Deltaic Lake Sediments as Recorders of Past Carbon Export from Arctic River Drainage Basins

Regions: Inuvialuit Settlement Region, Gwich'in Settlement Area

Tags: physical sciences, climatology, permafrost, climate change, limnology, sedimentology

Principal Investigator: Vonk, Jorien (1)
Licence Number: 14900
Organization: ETH-Zurich
Licensed Year(s): 2011 2009 2007
Issued: Apr 13, 2011
Project Team: Mrs. Claire Griffin (Graduate Student, Marine Research Institute, University of Texas)

Objective(s): To collect surface sediments, bank and levee sediments, particulate sediments and shallow sediment cores from lakes in the Mackenie River Delta, and to evaluate their utility as potential archives of information concerning past permafrost stability by assessing down-core changes in the age and supply of terrestrial carbon.

Project Description: The research project goal is to collect surface sediments, bank and levee sediments, particulate sediments and shallow sediment cores from lakes in the Mackenie River Delta, and to evaluate their utility as potential archives of information concerning past permafrost stability by assessing down-core changes in the age and supply of terrestrial carbon. In 2007 and 2009, teams led by Prof. Tim Eglinton (then at Woods Hole Oceanographic Institute, now at ETH Zurich) sampled numerous delta lakes that shown great potential for tracing the history of fluvial carbon dynamics of the Mackenzie River. This year's fieldwork will aim to collect samples during the actual period of lake sediment deposition that will connect Mackenzie River material to the lake sediment archives.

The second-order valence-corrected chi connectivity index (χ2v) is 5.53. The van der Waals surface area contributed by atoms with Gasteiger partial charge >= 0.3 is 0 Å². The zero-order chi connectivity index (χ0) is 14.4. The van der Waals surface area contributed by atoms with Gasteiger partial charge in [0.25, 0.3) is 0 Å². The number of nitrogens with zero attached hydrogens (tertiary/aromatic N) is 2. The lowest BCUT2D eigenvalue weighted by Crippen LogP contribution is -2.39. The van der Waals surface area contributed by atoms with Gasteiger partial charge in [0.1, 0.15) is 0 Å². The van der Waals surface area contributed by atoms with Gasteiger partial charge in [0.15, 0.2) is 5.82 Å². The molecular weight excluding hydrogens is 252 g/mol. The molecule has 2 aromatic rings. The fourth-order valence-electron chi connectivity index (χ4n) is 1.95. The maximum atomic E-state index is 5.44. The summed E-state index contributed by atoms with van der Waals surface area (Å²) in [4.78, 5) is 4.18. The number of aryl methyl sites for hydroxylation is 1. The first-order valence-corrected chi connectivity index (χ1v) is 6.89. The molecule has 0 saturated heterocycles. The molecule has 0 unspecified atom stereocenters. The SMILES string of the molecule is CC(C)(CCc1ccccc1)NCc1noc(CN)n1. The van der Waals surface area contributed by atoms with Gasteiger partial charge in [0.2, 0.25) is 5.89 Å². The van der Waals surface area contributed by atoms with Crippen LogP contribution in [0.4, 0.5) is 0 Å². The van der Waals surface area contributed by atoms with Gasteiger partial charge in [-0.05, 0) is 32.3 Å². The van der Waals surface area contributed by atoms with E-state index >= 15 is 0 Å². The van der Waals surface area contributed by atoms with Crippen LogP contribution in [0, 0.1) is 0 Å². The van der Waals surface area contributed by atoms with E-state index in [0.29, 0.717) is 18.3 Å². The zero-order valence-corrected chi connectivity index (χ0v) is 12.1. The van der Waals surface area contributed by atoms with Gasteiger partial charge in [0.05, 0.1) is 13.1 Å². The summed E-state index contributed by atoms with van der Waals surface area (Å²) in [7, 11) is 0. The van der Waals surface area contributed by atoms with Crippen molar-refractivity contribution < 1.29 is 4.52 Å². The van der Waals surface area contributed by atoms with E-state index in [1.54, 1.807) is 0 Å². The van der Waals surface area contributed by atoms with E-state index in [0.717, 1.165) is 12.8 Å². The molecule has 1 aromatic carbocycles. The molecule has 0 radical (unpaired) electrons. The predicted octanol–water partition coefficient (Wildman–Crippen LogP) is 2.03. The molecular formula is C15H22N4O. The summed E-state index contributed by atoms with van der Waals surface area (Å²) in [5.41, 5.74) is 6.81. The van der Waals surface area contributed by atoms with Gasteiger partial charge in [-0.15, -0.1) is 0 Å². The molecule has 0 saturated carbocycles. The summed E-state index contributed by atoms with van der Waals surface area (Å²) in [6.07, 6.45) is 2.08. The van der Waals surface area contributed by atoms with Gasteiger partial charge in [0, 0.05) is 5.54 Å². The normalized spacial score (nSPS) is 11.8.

Sampling is planned for the Spring Flood period or right after, when the Mackenzie River delivers particulate suspended sediments to its delta lakes. Access to the lakes will depend on ice conditions. Actual sampling will take place with sediment grab samples, push cores and spoons/spatulas.

The goal is to determine whether past changes in carbon export can be reconstructed from the Mackenzie River from lake sediment records in the delta. The research team wishes to use this as a context for assessing whether carbon discharge is changing in response to changing climate. Local involvement in this project is welcomed, both in terms of participation in fieldwork and subsequent studies of the samples recovered.

The researchers plan to prepare and distribute scientific reports on the results to the Aurora Research Institute, to publish academic papers, and present them at international conferences (IMOG, Switzerland, Sept-2011; AGU, San Francisco, Dec-2011).

The fieldwork for this study will be conducted from May 15, 2011 to June 15, 2011.